The New Jersey Comprehensive Assessment Tool (NJ CAT)
The NJ CAT is the mandatory needs-based assessment used by DDD as part of the process of determining an individual’s eligibility, and assigning their budget tier. The NJ CAT must be completed by or for all current DDD clients and anyone new to DDD. Contact the Intake/Intensive Unit of your DDD Community Services Office to request access to complete the NJ CAT through a password-protected online survey or over the telephone. Additionally, DDD’s NJ CAT Resource Page provides an overview and information on how to access the assessment.

The NJ Department of Human Services provides guidance in its video: Completing the NJ CAT. Other videos are available in the DDD Informational Forums section of its YouTube channel, TheNJDHS.

Tips on Completing the NJ CAT
The CAT must be completed by the individual, family member, provider, or other individual who is familiar with the person needing services. Sometimes, it can be challenging for parents and caregivers to step back and evaluate the true extent of a person’s dependence and self-care needs. They may become accustomed to providing a certain level of assistance and support to the individual. To ensure that responses to the NJ CAT will result in a budget that would accurately reflects the person’s need for services if they did not have support from their regular caregiver, review these tips.


Make a plan.

The Planning Process
The planning process helps determine what services are needed and desired by the individual. If you don’t already have one, you’ll need to identify and engage a Support Coordination Agency to execute the planning process. The planning process is team-based, requiring the input of the individual, their guardian (if applicable) and the Support Coordinator.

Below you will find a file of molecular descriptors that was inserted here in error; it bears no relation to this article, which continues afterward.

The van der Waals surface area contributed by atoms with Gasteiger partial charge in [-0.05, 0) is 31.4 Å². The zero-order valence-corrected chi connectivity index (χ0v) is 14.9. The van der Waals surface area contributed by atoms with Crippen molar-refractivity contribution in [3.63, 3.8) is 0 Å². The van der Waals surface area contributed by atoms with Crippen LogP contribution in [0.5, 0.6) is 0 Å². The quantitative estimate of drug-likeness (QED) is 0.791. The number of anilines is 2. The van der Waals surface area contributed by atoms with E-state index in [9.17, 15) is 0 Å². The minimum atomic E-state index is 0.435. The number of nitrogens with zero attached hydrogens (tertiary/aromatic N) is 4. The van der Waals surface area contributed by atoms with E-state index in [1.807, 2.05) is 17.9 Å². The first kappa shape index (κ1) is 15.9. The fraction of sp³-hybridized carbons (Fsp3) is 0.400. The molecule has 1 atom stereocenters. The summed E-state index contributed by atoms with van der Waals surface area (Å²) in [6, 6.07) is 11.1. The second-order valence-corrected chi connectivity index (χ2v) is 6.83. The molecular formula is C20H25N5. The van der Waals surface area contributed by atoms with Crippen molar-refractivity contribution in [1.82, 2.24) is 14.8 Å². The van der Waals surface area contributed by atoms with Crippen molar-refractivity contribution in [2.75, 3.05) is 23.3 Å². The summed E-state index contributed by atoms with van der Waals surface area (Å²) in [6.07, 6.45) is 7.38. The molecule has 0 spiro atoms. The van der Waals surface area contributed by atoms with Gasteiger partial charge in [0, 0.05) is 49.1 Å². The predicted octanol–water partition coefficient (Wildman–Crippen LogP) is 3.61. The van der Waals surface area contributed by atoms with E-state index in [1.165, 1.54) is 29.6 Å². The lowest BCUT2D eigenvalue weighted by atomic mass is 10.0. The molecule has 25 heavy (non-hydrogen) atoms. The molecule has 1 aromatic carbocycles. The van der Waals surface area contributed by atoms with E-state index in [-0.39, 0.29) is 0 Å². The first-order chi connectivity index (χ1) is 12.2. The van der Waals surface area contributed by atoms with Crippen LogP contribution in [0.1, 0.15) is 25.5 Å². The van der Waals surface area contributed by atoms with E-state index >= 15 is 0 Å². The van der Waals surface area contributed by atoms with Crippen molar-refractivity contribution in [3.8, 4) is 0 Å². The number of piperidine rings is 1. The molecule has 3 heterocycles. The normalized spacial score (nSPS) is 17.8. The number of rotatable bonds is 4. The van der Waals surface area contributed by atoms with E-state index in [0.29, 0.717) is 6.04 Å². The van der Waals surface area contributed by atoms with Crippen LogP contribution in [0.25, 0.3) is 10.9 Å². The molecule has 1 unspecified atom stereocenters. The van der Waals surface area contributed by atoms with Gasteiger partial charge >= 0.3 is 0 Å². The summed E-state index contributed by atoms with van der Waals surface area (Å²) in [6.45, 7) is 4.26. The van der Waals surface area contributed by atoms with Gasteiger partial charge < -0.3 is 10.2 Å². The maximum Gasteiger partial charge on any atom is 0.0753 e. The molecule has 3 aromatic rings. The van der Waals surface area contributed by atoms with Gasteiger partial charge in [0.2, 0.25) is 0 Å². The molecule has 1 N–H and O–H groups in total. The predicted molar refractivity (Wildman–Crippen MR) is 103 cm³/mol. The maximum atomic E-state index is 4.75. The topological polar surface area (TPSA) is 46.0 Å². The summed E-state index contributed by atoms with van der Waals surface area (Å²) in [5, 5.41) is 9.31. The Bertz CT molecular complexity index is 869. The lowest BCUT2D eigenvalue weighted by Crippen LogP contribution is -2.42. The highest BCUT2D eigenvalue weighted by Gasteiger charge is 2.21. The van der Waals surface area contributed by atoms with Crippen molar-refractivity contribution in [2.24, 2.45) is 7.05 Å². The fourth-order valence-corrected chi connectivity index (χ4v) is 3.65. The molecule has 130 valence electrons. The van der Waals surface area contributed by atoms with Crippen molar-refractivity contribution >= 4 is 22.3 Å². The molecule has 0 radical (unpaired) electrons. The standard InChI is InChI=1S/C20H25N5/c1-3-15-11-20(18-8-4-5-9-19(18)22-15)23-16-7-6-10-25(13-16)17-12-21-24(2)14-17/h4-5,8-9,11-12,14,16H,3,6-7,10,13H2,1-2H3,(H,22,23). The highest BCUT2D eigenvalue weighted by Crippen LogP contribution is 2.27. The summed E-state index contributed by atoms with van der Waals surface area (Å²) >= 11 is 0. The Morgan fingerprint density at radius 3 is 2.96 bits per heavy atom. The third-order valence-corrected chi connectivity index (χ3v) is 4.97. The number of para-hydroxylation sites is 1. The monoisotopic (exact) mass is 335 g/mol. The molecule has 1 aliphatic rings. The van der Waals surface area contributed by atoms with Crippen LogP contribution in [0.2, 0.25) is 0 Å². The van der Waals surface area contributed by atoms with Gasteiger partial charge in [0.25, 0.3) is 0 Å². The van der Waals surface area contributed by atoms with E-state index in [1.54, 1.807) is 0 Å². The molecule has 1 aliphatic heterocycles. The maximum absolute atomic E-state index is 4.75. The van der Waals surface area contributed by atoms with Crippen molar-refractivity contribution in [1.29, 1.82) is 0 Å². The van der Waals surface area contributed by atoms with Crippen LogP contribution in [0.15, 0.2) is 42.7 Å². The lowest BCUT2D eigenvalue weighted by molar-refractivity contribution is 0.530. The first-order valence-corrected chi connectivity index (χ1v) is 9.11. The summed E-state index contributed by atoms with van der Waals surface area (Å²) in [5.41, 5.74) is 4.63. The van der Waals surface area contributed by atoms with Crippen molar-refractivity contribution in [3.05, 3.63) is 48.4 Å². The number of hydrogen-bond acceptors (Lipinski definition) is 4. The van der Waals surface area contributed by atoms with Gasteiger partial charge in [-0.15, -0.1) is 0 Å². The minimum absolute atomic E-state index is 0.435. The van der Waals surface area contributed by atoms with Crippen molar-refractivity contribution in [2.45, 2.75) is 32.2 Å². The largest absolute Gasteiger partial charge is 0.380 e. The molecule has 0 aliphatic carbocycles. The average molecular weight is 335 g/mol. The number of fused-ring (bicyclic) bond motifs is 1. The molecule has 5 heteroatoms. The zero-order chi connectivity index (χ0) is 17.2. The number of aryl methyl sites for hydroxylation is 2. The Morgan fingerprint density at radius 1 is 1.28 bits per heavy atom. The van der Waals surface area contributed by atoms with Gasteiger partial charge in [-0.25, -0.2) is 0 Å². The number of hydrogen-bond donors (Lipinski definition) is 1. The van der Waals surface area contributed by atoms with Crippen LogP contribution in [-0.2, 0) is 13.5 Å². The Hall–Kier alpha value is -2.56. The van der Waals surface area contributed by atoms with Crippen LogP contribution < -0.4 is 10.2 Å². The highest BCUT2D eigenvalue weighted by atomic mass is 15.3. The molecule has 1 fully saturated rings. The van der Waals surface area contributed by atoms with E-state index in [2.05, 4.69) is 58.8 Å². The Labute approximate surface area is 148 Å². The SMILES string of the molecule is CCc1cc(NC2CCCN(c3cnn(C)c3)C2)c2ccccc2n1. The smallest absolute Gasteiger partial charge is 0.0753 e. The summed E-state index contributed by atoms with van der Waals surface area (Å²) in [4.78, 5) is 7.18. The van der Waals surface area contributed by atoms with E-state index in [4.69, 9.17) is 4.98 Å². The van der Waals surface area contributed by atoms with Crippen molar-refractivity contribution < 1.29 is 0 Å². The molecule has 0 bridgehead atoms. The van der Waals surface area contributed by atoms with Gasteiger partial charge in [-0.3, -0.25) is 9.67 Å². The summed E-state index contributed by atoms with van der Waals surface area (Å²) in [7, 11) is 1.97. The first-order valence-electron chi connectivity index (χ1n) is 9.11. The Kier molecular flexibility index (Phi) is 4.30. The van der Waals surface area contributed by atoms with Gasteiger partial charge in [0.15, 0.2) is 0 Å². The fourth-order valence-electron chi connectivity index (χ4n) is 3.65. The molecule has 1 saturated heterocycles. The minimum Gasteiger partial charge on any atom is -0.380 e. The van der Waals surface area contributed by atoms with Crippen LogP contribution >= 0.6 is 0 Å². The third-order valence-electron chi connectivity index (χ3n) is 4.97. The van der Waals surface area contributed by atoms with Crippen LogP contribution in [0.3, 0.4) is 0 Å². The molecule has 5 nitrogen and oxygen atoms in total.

Support Coordination
Support Coordination (SC) is a Division-funded service that assists individuals in gaining access to needed program and State plan services, as well as needed medical, social, educational and other services. Support Coordination is a component of the new Medicaid-based, fee-for-service system. All individuals who are eligible for and wish to access Division-funded services must either select or be assigned to a Support Coordination Agency (SCA).

The Support Coordination Agency assigns a Support Coordinator to work with the individual and his/her family to ensure completion of the Person-Centered Planning Tool (PCPT) and to develop and maintain the Individualized Service Plan (ISP). After the ISP is created, the Support Coordinator helps to link the participant to programs and services that match their needs and desired outcomes and ensure that services and supports remain within the allotted budget.

Once fee-for-service is fully implemented, all clients, including those on the Community Care Waiver, will access services through their Support Coordinator.

Choosing a Support Coordination Agency

Need help finding one?  
Autism New Jersey’s online referral database includes a list of agencies that are DDD/Medicaid–approved to provide support coordination. Support Coordination Agencies are categorized under Adult Services, and the list of agencies can be narrowed down by the counties they serve.


Connect to services.

Service Delivery:
Once the assessment and planning process is complete, individuals can access necessary services from a variety of Medicaid-approved providers. The path to services does not end here; it is ongoing. Services change as needs change.

You can find the full list of services on pages 19 and 20 of the the DDD publication, A Quick Guide for Families.

Remember, the types of services you are able to access will depend on if you are enrolled in the Supports Program or the CCP.

Looking for a service provider?  Visit our Referral Database for suggestions or visit the DDD Provider Search.